A real bug bear of mine is when JavaScript gets in the way of browsing a page on the web. Simple, but common things like time to interactive being delayed for no good reason, or, in this case, links that don't work like links.

I'm guilty of this too, so this is my post to call myself out and to (ideally) prevent myself from doing it again.

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On click…

It all starts with a little on click property and then things go downhill. Presumably for good reason, I've decided to take over the browser's native handling of the visitor clicking on some element in the DOM.

Perhaps I need to place an API request in the background, update some part of the user interface or maybe run some validation ahead of sending the request.

I use Next.js for a lot of my client work. I like it because it comes with server side rendering support without configuration and straight out of the box. This is good.

Due to the way Next's routing works, quite often I'm overriding the browser's native click so that I can run subsequent client rendered navigation. This can benefit from pre-fetched code (for layout) and can make for a really nice and fast user experience, it also reduces the round trip time and payload the visitor has to bear when clicking around.

I messed up

This was my (React) code:

<Card
  onClick={event => {
    event.preventDefault();
    Router.push(
      `/thing/_single?id=${id}`, // "real" url
      `/thing/${id}` // URL the browser shows
    );
  }}
  {...props}
/>

The component works in its intended use. The visitor clicks on the card component, and it loads the new route (the file living in ./pages/_single.js) passing it a query string of id=nnn.

This component breaks in two ways through. The first should (I hope) be obvious, the second not so much.

Half-way server side

I've come across these types of site more and more lately. They'll use server side rendering to get the SEO goodness and performance benefit because the page isn't reliant on JavaScript to load. Except that once it's loaded, it's reliant on JavaScript to actually respond to interactions - like clicking.

In my code above, if the internet connection is sketchy (mobile connectivity for instance), the clickable thing has loaded (the card) but there's nothing to handle the click, like an anchor element.

So I now have a simple rule of thumb: if there's an onClick, there's got to be an anchor around the component.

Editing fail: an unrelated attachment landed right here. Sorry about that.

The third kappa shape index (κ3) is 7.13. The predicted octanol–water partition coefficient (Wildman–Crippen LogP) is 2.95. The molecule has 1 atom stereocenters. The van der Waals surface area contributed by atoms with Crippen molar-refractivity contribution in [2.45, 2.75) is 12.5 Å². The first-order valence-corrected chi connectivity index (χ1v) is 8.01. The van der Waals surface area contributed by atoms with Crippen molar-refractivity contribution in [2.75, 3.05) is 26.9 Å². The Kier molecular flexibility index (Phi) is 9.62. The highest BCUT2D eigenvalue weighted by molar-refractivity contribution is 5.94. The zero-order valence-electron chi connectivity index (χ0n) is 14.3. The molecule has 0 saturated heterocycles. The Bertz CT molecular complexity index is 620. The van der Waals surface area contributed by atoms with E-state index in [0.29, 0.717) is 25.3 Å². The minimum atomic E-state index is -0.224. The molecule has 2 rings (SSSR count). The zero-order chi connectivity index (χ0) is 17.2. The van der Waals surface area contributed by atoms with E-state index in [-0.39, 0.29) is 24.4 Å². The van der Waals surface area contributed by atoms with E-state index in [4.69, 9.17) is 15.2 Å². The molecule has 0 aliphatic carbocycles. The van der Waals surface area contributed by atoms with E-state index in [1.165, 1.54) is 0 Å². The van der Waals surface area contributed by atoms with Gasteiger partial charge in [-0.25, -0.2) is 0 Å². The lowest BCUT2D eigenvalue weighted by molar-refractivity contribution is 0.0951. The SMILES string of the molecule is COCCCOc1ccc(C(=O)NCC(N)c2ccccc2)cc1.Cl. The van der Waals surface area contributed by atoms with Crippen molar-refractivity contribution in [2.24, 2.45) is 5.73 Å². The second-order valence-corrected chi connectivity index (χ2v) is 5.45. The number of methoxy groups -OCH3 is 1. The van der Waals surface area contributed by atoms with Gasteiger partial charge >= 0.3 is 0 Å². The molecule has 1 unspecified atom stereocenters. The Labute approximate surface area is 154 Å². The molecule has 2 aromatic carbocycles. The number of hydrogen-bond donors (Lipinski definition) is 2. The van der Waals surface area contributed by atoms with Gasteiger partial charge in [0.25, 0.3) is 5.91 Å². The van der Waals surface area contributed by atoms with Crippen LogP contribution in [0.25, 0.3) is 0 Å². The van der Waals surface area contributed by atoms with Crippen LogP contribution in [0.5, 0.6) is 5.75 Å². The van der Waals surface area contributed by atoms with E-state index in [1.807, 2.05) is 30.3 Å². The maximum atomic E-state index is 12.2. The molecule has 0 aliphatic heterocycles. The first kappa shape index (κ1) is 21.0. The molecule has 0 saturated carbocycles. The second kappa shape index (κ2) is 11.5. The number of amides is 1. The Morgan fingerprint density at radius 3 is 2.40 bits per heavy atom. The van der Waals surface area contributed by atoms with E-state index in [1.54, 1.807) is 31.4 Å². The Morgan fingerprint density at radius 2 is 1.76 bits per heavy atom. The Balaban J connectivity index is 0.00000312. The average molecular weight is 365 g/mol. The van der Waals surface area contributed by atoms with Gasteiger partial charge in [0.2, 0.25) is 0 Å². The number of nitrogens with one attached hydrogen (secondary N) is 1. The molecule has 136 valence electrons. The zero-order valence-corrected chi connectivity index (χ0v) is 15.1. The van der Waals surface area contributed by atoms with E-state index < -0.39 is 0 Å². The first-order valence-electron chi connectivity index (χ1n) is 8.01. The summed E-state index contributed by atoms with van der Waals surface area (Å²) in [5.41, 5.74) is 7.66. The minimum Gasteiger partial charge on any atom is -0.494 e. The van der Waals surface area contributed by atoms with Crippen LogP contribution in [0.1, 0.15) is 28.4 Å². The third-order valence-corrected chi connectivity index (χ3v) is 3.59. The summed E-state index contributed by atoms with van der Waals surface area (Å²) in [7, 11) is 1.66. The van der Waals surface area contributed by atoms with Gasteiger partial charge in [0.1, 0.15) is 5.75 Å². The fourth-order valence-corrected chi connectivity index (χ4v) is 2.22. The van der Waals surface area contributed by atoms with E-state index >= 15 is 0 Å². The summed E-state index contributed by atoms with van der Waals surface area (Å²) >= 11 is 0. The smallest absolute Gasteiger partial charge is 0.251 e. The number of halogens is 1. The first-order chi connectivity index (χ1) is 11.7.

What about the second breakage. Did you spot it?

Knowing better than the browser

JavaScript lets me do some pretty fancy things. Sadly there's a subset of fancy things that takes over native browser functionality without realising and accidentally tossing it out of the window.

In this particular case, my visitor isn't allowed to click on my clickable component in any other way than how I intended. Which is rather presumptuous of me.

  • What happens on click with the shift key depressed?
  • What happens on click with the command (or control) key depressed?

Neither of these two actions would work. It should open in a new window and a new tab respectively. This was my visitors intended action, so why did I decide they couldn't do that any more? The answer is easy: I didn't think. Nothing either confused, or worse: pissed off my visitor.

The fix is a matter of lines, so let's do that:

<a href={`/thing/${id}`}>
  <Card
    onClick={event => {
      if (event.ctrlKey || event.metaKey || event.shiftKey) {
        return; // let the browser deal with the click natively
      }

      // otherwise handle it with our fancy JavaScript
      event.preventDefault();
      Router.push(
        `/thing/_single?id=${id}`, // "real" url
        `/thing/${id}` // URL the browser shows
      );
    }}
    {...props}
  />
</a>

New rules of thumb

Any time I'm adding onClick to a component, I want to make sure there's a real anchor ready to handle the intended action. I also want to ensure the native browser handling of modifiers works as intended. Too many sites prevent me from using modifiers on click - I don't want to join their ranks of pissing off the visitor.